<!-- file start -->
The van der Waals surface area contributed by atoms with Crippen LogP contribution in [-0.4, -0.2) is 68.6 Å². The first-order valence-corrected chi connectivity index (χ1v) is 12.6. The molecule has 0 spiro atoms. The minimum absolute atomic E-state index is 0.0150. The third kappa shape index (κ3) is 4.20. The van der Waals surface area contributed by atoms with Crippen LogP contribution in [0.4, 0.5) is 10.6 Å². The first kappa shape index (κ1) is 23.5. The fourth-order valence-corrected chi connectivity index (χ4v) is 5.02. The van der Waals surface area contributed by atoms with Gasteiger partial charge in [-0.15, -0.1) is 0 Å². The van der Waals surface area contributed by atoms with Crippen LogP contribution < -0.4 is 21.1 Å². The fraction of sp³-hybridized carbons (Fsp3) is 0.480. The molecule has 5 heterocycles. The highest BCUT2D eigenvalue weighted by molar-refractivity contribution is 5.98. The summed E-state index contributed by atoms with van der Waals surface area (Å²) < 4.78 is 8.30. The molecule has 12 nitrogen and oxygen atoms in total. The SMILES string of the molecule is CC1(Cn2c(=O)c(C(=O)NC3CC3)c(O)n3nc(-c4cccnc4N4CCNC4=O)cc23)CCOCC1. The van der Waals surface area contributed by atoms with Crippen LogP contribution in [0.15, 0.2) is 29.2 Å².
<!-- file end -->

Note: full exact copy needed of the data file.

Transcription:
The van der Waals surface area contributed by atoms with Crippen LogP contribution in [-0.4, -0.2) is 68.6 Å². The first-order valence-corrected chi connectivity index (χ1v) is 12.6. The molecule has 0 spiro atoms. The minimum absolute atomic E-state index is 0.0150. The third kappa shape index (κ3) is 4.20. The van der Waals surface area contributed by atoms with Crippen LogP contribution in [0.4, 0.5) is 10.6 Å². The first kappa shape index (κ1) is 23.5. The fourth-order valence-corrected chi connectivity index (χ4v) is 5.02. The van der Waals surface area contributed by atoms with Gasteiger partial charge in [-0.15, -0.1) is 0 Å². The van der Waals surface area contributed by atoms with Crippen LogP contribution < -0.4 is 21.1 Å². The fraction of sp³-hybridized carbons (Fsp3) is 0.480. The molecule has 5 heterocycles. The highest BCUT2D eigenvalue weighted by molar-refractivity contribution is 5.98. The summed E-state index contributed by atoms with van der Waals surface area (Å²) < 4.78 is 8.30. The molecule has 12 nitrogen and oxygen atoms in total. The SMILES string of the molecule is CC1(Cn2c(=O)c(C(=O)NC3CC3)c(O)n3nc(-c4cccnc4N4CCNC4=O)cc23)CCOCC1. The van der Waals surface area contributed by atoms with Crippen LogP contribution in [0.15, 0.2) is 29.2 Å².